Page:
With the record-breaking lack of rain this year, summer wildflowers won’t be abundant, but there are a few hardy species that bloom despite the drought conditions. Buckwheat—cream and rose colored when blooming, rusty red as it goes to seed, is in full bloom throughout the chaparral, together with the tiny white flowers of chamise in the higher elevations. Tough, adaptable chaparral yucca is the showiest of the summer flowers, its tall spikes of  white blossoms are  known as the Lord’s candle.

Look for slender sunflowers—the taller, more elegant cousins of the bush sunflowers that blossomed earlier in the spring. Gum plant, a tough and adaptable yellow flower that produces a sticky resin that helps keep moisture in and predators out, also thrives even in dry years. Naive narrow-leaved milkweed also appears to defy plant convention, blooming in open fields where even the non-native mustard has failed to thrive this year. 

Look for California wild roses near creeks and in deep canyons, where you might also find creek monkey flower blooming, or the rare, incandescently beautiful Humboldt lily. By August, the brilliant scarlet and orange flowers of California fuschia will bring a welcome flash of color to the creekside.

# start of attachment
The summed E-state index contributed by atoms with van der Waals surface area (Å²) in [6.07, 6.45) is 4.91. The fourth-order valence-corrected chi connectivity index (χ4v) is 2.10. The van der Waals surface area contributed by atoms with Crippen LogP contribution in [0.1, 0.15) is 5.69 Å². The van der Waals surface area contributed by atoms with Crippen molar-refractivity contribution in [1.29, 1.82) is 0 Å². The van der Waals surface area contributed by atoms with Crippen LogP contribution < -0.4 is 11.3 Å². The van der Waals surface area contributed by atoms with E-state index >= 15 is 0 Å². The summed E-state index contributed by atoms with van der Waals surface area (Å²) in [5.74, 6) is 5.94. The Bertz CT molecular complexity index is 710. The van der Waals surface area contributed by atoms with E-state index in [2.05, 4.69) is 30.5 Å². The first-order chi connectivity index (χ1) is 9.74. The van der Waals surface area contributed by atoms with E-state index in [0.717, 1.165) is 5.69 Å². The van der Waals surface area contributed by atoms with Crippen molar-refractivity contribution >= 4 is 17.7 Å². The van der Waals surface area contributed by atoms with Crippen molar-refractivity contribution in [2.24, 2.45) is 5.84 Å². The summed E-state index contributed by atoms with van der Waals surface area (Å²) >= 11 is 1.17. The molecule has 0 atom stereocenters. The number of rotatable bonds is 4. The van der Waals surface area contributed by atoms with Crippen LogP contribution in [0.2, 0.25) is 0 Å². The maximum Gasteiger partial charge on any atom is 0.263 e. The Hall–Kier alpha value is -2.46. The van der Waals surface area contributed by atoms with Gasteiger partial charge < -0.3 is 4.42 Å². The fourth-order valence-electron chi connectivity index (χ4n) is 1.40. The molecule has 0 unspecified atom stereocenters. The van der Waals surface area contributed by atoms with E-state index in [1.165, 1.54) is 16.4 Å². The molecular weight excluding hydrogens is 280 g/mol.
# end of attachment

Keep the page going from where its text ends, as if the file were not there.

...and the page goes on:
Baby ravens have blue eyes that gradually darken. This newly fledged raven was carefully watched over by its parents, and will stay with them all summer learning life skills.
Small, silvery grunion, a fish in the genus Leuresthes, come ashore on the nights with the highest tides in spring and summer to lay their eggs in the sand. Image Courtesy of California Fish and Wildlife

The spring migration is over and the first generation of spring birds has hatched. Some species, like mourning doves and house finches, may already be getting ready to raise a second brood. Others, including owls, hawks, crows and ravens, raise only one family a year and stay with their fledgelings all summer, teaching them life skills. 

Young coyotes, bobcats, foxes and mountain lions also stay with their parents all summer, and they, too, are beginning to venture forth. Animal parents are kept busy feeding rapacious appetites. It’s a good idea to keep cats indoors away from the temptation of distracted animal parents, inexperienced young birds and animals and safe from the unwanted attention of hungry predators like coyotes and owls. Topanga residents near the Palisades fire burn scar may find they have an unusually high number of wildlife visitors, as animals displaced by the fire.